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Katie Tippel
cast: Peter Faber, Monique Van De Ven, Mart Gevers, and Rutger Hauer

director: Paul Verhoeven

99 minutes (18) 1975
widescreen ratio 1.66:1
Tartan DVD Region 0 retail

RATING: 5/10
reviewed by Gary Couzens
Following the international success of Turkish Delight, Paul Verhoeven reunited the same two principal actors and his DP Jan De Bont (who had married Monique Van de Ven in the meantime). The result was a large-scale period drama, Katie Tippel (aka: Keetje Tippel) based on the memoirs of Neel Doff, who began as an Amsterdam prostitute and rose in society to a position of wealth and influence.
   The production was difficult, made worse by marital difficulties between the star and the cinematographer. Budgetary constraints forced Verhoeven to scale down the ambitious screenplay, and his intended themes of the exploitation of the poor by the rich and the social changes of the times rather fell by the wayside in favour of the episodic main plot. Verhoeven has also admitted that he could not leave behind the strong sexual content of his previous film. (Beginning with a scene on board ship where Katie discovers her sister having sex with a sailor in return for food, there's quite a lot of sex and nudity in this film, rather less appropriately than in Turkish Delight.) There's also a heavy emphasis on the hardships Katie endures. Katie Tippel failed at the box office. Verhoeven has said that if he could remake any of his films, it would be this one.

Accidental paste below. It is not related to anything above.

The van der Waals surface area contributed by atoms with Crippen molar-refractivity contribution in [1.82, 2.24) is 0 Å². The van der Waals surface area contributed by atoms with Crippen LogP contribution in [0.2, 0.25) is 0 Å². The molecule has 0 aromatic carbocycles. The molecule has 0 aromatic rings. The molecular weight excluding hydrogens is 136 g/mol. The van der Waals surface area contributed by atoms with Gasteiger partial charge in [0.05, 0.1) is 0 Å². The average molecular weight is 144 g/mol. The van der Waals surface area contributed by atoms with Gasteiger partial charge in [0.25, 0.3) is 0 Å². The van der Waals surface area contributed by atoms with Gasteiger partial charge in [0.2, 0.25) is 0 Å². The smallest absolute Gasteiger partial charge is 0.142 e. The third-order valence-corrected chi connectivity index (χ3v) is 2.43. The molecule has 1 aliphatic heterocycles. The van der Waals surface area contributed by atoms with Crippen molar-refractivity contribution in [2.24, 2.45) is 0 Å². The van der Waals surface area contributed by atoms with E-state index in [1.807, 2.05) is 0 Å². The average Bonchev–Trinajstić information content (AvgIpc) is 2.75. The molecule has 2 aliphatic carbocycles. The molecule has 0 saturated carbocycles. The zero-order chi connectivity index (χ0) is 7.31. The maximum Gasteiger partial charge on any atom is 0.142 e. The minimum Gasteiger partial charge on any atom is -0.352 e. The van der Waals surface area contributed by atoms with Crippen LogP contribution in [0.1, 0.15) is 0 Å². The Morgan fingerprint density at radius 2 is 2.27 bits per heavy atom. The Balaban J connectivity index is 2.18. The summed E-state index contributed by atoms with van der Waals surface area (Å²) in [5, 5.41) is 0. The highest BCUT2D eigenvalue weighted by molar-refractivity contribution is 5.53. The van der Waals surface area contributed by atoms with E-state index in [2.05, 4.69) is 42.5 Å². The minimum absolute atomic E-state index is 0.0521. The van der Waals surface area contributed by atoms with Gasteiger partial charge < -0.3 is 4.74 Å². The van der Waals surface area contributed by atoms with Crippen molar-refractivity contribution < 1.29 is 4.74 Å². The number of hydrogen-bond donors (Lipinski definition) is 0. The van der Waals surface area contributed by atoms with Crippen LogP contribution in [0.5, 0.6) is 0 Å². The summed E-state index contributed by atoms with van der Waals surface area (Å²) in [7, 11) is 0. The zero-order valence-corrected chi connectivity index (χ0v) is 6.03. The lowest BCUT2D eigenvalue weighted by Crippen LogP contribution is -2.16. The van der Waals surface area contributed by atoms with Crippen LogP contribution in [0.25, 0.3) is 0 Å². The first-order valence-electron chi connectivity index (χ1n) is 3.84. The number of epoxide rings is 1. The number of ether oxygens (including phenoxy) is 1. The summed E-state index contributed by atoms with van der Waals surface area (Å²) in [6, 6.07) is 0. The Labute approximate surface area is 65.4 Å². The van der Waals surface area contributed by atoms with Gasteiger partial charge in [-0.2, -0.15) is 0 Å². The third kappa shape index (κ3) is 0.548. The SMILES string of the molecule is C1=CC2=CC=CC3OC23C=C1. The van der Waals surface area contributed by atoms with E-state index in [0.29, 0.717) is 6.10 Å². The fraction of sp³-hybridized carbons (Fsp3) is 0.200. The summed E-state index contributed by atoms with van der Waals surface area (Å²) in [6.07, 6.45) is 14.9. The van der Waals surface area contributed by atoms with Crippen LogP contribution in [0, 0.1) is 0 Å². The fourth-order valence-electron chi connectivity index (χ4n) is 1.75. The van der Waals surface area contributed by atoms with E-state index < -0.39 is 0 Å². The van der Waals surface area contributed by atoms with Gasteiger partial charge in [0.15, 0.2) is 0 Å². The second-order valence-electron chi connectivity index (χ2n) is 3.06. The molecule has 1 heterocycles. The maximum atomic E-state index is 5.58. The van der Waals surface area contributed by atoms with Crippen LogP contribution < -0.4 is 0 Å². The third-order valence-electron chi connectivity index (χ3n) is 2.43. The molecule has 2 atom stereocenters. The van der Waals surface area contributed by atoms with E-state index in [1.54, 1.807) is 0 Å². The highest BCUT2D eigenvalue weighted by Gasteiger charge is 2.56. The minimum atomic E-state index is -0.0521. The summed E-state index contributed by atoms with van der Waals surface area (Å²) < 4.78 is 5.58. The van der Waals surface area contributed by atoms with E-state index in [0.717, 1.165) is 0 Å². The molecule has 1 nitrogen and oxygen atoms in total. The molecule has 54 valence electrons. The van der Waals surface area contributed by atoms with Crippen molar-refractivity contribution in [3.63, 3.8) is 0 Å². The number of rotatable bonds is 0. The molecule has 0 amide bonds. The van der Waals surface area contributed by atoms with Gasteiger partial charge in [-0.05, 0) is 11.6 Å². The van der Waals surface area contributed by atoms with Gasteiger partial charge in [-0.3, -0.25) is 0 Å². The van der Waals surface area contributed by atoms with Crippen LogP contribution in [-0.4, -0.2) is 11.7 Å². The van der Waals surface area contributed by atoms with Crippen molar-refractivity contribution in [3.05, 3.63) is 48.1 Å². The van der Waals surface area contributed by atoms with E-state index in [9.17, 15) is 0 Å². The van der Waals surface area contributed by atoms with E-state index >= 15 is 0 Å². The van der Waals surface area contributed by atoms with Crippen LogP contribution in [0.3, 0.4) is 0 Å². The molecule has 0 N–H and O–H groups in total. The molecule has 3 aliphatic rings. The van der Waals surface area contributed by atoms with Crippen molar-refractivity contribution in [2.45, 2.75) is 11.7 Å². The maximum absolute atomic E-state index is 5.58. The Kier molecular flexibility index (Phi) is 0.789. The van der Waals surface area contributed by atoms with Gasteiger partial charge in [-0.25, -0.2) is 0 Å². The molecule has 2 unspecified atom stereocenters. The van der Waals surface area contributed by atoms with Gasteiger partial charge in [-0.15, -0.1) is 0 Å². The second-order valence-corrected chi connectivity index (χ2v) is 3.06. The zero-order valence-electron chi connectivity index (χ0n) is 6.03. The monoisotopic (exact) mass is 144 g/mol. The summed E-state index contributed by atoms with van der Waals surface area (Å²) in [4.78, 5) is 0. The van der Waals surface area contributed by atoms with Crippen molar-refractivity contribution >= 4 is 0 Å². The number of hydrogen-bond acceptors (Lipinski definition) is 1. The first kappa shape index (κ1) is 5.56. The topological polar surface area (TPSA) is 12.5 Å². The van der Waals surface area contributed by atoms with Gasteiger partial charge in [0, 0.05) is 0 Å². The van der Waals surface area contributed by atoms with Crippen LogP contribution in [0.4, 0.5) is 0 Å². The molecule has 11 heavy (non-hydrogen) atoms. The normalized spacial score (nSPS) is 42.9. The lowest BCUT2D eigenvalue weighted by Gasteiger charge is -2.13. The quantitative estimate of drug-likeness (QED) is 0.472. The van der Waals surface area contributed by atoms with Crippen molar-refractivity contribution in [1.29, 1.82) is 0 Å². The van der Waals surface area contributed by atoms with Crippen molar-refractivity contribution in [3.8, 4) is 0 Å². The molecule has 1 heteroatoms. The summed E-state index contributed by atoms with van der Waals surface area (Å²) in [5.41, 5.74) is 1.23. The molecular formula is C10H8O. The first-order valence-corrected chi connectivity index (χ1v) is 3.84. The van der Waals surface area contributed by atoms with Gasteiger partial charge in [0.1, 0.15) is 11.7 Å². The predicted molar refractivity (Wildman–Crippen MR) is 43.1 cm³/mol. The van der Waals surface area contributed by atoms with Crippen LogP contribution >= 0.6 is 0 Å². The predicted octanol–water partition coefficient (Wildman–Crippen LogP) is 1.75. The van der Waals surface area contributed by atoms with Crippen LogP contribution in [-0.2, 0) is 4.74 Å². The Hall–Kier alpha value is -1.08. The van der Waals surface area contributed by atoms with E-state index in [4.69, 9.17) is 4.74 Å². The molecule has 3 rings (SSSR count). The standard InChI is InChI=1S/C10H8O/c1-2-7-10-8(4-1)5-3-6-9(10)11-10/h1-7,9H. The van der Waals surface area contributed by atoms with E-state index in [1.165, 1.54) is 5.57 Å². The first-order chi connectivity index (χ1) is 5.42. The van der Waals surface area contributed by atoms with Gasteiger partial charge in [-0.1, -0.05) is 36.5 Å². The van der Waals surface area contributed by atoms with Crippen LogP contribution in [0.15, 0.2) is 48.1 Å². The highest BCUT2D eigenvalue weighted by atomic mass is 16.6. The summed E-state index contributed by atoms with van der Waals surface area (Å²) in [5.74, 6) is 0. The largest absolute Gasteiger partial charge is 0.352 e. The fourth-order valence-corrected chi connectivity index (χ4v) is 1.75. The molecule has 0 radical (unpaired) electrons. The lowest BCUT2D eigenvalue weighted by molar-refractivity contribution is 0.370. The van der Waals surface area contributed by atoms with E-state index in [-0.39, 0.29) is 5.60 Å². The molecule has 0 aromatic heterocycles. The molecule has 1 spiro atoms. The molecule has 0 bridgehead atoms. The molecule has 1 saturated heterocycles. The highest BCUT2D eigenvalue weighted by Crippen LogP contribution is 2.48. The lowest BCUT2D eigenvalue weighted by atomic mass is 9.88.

However, there are aspects to this film that make it worthwhile for Verhoeven fans. Despite their marital discord, Van de Ven makes an engaging heroine and De Bont's camerawork is rich and colourful. Hauer, in a smaller role, is assured but has less to do. Verhoeven's pacing is strong in the first half, even if it does peter out towards the end. Katie Tippel may be a failure, but it's an interesting one.
   Tartan's DVD is, unlike others of their Verhoeven releases, is not anamorphic. The sound is Dolby digital 2.0 mono, with the original Dutch-language dialogue. You have the option of watching the film with or without English subtitles. This appears to be a slightly shortened version of the film - the American DVD runs 107 minutes, which would translate to around 103 with PAL speed-up. However, this version of the film appears to be identical to the one broadcast on Film Four. I don't know what's in that missing four minutes or so.
   Disc extras: the original trailer, film notes by David Parkinson, star and director biographies, Tartan World Cinema trailer reel.
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